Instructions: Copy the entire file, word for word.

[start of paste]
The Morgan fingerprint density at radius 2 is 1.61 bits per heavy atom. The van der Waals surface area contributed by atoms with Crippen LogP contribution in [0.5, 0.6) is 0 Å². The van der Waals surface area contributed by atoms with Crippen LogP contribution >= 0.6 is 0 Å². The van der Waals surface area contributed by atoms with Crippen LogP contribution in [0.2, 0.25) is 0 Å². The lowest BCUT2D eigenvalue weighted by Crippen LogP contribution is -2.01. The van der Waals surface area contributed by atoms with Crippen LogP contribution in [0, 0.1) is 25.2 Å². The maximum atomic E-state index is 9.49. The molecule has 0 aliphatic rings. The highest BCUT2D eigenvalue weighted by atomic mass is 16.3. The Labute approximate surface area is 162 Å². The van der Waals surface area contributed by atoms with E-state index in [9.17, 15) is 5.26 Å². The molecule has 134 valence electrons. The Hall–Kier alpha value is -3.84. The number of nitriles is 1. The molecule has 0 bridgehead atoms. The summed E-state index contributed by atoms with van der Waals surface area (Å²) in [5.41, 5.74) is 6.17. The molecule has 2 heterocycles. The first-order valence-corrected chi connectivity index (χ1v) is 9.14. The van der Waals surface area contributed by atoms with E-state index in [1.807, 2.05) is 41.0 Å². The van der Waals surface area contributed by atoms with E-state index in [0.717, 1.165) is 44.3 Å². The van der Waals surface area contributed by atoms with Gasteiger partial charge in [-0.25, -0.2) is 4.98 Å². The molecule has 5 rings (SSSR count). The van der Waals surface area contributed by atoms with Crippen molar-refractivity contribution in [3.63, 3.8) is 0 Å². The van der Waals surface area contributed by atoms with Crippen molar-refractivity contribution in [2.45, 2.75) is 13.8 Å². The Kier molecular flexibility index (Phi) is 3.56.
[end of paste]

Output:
The Morgan fingerprint density at radius 2 is 1.61 bits per heavy atom. The van der Waals surface area contributed by atoms with Crippen LogP contribution in [0.5, 0.6) is 0 Å². The van der Waals surface area contributed by atoms with Crippen LogP contribution >= 0.6 is 0 Å². The van der Waals surface area contributed by atoms with Crippen LogP contribution in [0.2, 0.25) is 0 Å². The lowest BCUT2D eigenvalue weighted by Crippen LogP contribution is -2.01. The van der Waals surface area contributed by atoms with Crippen LogP contribution in [0, 0.1) is 25.2 Å². The maximum atomic E-state index is 9.49. The molecule has 0 aliphatic rings. The highest BCUT2D eigenvalue weighted by atomic mass is 16.3. The Labute approximate surface area is 162 Å². The van der Waals surface area contributed by atoms with E-state index in [9.17, 15) is 5.26 Å². The molecule has 134 valence electrons. The Hall–Kier alpha value is -3.84. The number of nitriles is 1. The molecule has 0 bridgehead atoms. The summed E-state index contributed by atoms with van der Waals surface area (Å²) in [5.41, 5.74) is 6.17. The molecule has 2 heterocycles. The first-order valence-corrected chi connectivity index (χ1v) is 9.14. The van der Waals surface area contributed by atoms with E-state index in [1.807, 2.05) is 41.0 Å². The van der Waals surface area contributed by atoms with E-state index in [0.717, 1.165) is 44.3 Å². The van der Waals surface area contributed by atoms with Gasteiger partial charge in [-0.25, -0.2) is 4.98 Å². The molecule has 5 rings (SSSR count). The van der Waals surface area contributed by atoms with Crippen molar-refractivity contribution in [3.63, 3.8) is 0 Å². The van der Waals surface area contributed by atoms with Crippen molar-refractivity contribution in [2.45, 2.75) is 13.8 Å². The Kier molecular flexibility index (Phi) is 3.56.